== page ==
Beer & IP
180 years ago: The first "Pilsner" is brewed
180 years ago, on 5 October 1842, the first beer brew was made using a method that has since become world-famous as Pilsner brewing. Joseph Groll, a master brewer from Vilshofen in Lower Bavaria, had been summoned to Pilsen because the townspeople were dissatisfied with their beer. It is even said that they poured out a few barrels on the market square in protest. A monstrous event - even more so in beer-blessed Bohemia!
Until then, Pilsen had traditionally been a top-fermented brewery. In neighbouring Bavaria, however, bottom-fermented beer, which had a longer shelf life but could only be brewed at cold temperatures, was gaining ground. Joseph Groll had already learned the bottom-fermented brewing method from his father. You had to be able to cool down the fermenting vats to 4 to 9 degrees permanently. This was achieved by mining ice in winter and storing it in deep cellars or caves, which then remained cold even in summer.
Before Groll, Pilsner beer was said to be dark and cloudy (and apparently not very tasty). His new brew, on the other hand, was clear and bright, even golden yellow thanks to the only lightly and gently kilned malt, and also nicely tart and durable because of the strong hopping. After a month of storage, the beer, which Groll called "Urquell", was served for the first time in three inns in Pilsen. The guests were enthusiastic. This marked the beginning of the worldwide success of "Pils", the bottom-fermented beer brewed according to Groll's Bavarian brewing method, which was only called "Pilsner Brauart" much later.
Incidentally, despite the success, Groll's contract was not renewed after three years. He returned to Vilshofen, where he died in 1887. Pilsen, however, continued to get its brewers from Bavaria for decades. Today, "Pilsner Urquell / Plzeňský Prazdroj", which is said to be available in more than 50 countries, belongs to a Japanese company.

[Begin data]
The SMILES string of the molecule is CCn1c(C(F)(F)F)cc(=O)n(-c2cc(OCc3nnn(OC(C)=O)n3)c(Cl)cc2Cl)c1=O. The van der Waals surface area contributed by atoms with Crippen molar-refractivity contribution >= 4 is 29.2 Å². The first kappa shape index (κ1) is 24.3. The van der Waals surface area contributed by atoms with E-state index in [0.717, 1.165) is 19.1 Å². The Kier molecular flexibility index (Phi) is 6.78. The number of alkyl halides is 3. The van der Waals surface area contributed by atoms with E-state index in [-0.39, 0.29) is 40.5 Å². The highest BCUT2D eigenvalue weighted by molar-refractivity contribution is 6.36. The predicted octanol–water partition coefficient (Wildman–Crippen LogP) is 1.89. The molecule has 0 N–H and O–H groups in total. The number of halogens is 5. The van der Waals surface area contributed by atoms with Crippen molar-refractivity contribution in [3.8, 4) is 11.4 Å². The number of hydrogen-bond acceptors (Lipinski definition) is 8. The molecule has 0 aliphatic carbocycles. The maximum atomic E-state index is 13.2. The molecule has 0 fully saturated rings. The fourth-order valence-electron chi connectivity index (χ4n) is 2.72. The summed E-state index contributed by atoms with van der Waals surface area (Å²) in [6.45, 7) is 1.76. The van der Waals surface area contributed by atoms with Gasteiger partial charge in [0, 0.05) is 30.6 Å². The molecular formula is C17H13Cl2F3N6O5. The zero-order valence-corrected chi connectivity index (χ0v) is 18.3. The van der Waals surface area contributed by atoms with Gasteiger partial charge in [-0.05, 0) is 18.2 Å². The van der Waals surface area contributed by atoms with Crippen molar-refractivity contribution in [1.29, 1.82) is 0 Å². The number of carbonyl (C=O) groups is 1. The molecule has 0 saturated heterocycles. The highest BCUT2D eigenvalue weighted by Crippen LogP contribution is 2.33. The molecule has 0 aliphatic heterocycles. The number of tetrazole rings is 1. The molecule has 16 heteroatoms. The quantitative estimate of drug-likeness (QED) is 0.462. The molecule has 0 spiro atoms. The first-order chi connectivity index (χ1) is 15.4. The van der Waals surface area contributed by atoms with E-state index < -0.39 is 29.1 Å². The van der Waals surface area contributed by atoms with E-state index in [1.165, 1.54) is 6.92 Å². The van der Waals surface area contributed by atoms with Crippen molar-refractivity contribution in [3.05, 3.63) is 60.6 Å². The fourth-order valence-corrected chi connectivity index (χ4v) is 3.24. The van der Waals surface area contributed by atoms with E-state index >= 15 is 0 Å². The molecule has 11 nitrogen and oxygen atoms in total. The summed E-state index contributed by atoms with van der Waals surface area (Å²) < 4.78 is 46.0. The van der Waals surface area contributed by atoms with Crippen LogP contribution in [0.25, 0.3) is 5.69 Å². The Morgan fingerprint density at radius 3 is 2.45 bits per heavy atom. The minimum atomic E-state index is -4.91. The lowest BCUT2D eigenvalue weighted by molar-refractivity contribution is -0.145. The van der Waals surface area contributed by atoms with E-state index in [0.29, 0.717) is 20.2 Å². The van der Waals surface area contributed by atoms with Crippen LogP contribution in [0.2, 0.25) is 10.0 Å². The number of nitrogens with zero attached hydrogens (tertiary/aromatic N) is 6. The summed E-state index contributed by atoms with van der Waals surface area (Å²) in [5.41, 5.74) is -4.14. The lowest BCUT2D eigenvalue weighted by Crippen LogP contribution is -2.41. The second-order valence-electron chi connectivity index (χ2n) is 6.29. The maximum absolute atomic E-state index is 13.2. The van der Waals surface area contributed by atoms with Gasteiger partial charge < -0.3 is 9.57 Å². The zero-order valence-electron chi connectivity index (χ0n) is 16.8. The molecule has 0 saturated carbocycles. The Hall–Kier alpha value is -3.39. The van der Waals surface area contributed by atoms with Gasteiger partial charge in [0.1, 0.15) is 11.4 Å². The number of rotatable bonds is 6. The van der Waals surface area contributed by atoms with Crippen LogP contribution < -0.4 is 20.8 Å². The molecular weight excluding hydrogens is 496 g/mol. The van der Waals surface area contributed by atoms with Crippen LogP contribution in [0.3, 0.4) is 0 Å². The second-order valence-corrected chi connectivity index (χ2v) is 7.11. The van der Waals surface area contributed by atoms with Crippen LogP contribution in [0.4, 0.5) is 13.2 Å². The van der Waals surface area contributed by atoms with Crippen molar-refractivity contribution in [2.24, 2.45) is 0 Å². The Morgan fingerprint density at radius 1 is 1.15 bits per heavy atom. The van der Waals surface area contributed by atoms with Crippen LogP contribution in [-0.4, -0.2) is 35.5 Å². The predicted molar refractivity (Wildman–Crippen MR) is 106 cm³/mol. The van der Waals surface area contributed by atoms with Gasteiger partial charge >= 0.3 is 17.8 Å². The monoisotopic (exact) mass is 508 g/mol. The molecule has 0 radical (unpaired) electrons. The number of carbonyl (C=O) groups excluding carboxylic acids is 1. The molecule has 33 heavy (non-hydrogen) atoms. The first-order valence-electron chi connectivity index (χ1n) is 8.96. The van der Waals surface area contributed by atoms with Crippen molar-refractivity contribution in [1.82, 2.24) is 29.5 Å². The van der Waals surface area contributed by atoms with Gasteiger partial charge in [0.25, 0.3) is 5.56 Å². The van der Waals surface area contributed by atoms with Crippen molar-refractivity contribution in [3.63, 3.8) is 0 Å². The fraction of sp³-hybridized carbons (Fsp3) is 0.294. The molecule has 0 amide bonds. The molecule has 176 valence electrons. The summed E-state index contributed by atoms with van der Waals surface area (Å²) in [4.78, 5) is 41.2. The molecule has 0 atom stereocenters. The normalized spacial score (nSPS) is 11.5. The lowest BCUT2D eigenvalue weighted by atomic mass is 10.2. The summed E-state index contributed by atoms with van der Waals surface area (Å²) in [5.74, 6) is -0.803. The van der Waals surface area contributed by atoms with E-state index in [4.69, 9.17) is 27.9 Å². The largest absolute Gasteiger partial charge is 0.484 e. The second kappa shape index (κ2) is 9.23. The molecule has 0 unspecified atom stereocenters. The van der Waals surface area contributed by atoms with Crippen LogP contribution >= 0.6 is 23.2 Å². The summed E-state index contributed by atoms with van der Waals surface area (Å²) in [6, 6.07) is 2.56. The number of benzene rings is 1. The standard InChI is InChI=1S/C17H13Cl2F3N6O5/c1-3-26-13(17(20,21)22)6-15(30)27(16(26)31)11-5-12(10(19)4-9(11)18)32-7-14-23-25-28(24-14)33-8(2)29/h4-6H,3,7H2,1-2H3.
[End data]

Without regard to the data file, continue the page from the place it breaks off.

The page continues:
Serious drinking: Beer and IP
After two long years of deprivation, Oktoberfest has come back. Millions of visitors were 2022 once again pouring millions of liters of beer into themselves in Munich at the world-famous beer fest. Let us have a look at the IP rights surrounding an ancient cultural asset that is constantly being developed further.
Only breweries from Munich are allowed to participate in the Oktoberfest. Although breweries generally attach great importance to their traditions, today state-of-the-art technology is behind one of mankind's oldest beverages. The oldest brewing recipe is around 5,000 years old, but the production process is constantly being technically optimised. This is shown not least by the number of patent applications relating to the brewing process received by the DPMA. Among the more recent applications is, for example, DE102018130010A1, which seeks to increase the leaching effect of the mash (also WO002020109142A1 (1,17 MB)).
DE102019118935A1 proposes a brewing process for a bottom-fermented, light full-bodied beer, which is supposed to result in a "considerably higher content of mineral substances". Wood particles as a brewing additive proposes DE102018124768B3 to achieve the flavour notes of a beer aged in a wooden barrel.
There are also always new ideas for beer accessories, such as a "sleeve, tap and container for a beverage" ( DE102021200420A1) or a "device for efficient cooling in breweries" ( WO002019048662A1 (1,56 MB)).
Although the ancient Sumerians and Egyptians already brewed beer, although the Celts already knew different varieties and although the Bavarian Purity Law is already 500 years old - work is still being done diligently to improve beer production.
New brewing inventions